Ernst Eduard Kummer


Born: 29 January 1810 in Sorau, Brandenburg, Prussia (now Germany)
Died: 14 May 1893 in Berlin, Germany


Eduard Kummer's father, Carl Gotthelf Kummer was a physician. However he died when Eduard was only three years old and Eduard and his elder brother were brought up by their mother. Eduard received private coaching before entering the Gymnasium in Sorau when he was nine years old. In 1828 Kummer entered the University of Halle with the intention of studying Protestant theology. Fortunately for the good of mathematics, Kummer received mathematics teaching as part of his degree, designed to provide a proper foundation to the study of philosophy. Kummer's mathematics lecturer H F Scherk inspired his interest in mathematics and Kummer soon was studying mathematics as his main subject, although at this stage he still saw it as leading to a later study of philosophy.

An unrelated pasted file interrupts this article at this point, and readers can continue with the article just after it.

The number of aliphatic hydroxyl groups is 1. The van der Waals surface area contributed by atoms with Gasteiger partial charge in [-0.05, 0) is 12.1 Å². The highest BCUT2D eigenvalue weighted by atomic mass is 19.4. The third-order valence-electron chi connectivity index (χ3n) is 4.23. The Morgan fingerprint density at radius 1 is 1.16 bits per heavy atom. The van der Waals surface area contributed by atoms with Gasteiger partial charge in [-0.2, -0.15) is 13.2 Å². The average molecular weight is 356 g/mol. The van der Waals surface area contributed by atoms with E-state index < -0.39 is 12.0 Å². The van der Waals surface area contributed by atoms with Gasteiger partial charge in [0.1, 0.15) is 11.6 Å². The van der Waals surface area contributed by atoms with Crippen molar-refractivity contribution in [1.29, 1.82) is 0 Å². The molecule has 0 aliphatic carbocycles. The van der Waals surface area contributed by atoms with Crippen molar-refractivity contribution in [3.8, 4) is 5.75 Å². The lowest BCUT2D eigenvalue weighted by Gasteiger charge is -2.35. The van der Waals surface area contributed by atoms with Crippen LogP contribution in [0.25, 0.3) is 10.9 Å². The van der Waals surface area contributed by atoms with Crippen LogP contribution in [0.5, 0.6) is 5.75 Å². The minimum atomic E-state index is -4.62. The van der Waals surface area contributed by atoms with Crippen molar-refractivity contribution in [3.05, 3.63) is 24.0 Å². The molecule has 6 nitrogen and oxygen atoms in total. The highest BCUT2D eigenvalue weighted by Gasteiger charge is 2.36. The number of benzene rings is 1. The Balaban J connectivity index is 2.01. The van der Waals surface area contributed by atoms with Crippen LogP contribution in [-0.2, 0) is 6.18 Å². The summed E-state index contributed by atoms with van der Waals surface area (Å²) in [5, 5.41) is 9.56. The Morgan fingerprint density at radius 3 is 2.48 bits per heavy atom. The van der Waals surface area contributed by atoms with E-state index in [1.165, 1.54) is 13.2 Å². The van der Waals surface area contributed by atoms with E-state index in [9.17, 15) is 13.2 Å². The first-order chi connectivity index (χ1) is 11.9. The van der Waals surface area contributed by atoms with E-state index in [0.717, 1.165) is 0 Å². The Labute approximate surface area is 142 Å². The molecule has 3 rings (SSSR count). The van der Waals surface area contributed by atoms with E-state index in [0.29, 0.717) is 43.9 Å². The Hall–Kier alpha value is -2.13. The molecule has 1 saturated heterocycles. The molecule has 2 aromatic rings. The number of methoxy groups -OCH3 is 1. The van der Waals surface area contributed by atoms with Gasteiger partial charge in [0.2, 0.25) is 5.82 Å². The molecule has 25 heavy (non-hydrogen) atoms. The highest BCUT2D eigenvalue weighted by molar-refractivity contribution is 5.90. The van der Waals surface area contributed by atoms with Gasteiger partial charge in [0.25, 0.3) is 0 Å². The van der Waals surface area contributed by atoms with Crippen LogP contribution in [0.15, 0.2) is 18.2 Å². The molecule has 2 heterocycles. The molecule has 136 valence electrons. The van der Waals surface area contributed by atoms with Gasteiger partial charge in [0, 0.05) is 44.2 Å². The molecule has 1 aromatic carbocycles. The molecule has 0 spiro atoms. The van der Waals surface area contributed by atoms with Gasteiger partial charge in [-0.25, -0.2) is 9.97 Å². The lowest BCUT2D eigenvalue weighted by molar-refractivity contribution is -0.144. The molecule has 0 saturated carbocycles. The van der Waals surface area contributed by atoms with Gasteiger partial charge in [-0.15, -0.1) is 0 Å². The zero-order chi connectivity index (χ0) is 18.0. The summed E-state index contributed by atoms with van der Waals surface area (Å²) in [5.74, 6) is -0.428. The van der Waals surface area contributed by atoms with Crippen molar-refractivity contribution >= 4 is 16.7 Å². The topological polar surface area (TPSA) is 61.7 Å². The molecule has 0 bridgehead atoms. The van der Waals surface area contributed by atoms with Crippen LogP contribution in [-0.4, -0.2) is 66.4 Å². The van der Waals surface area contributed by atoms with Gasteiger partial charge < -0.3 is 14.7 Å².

In 1831 Kummer was awarded a prize for a mathematical essay he wrote on a topic set by Scherk. In the same year he was awarded his certificate to enable him to teach in schools and, on the strength of his prize winning essay, he was awarded a doctorate. During session 1831-32 Kummer taught a probationary year at the Gymnasium in Sorau where he had been educated. Then he was appointed to a teaching post at the Gymnasium in Liegnitz, now Legnica in Poland.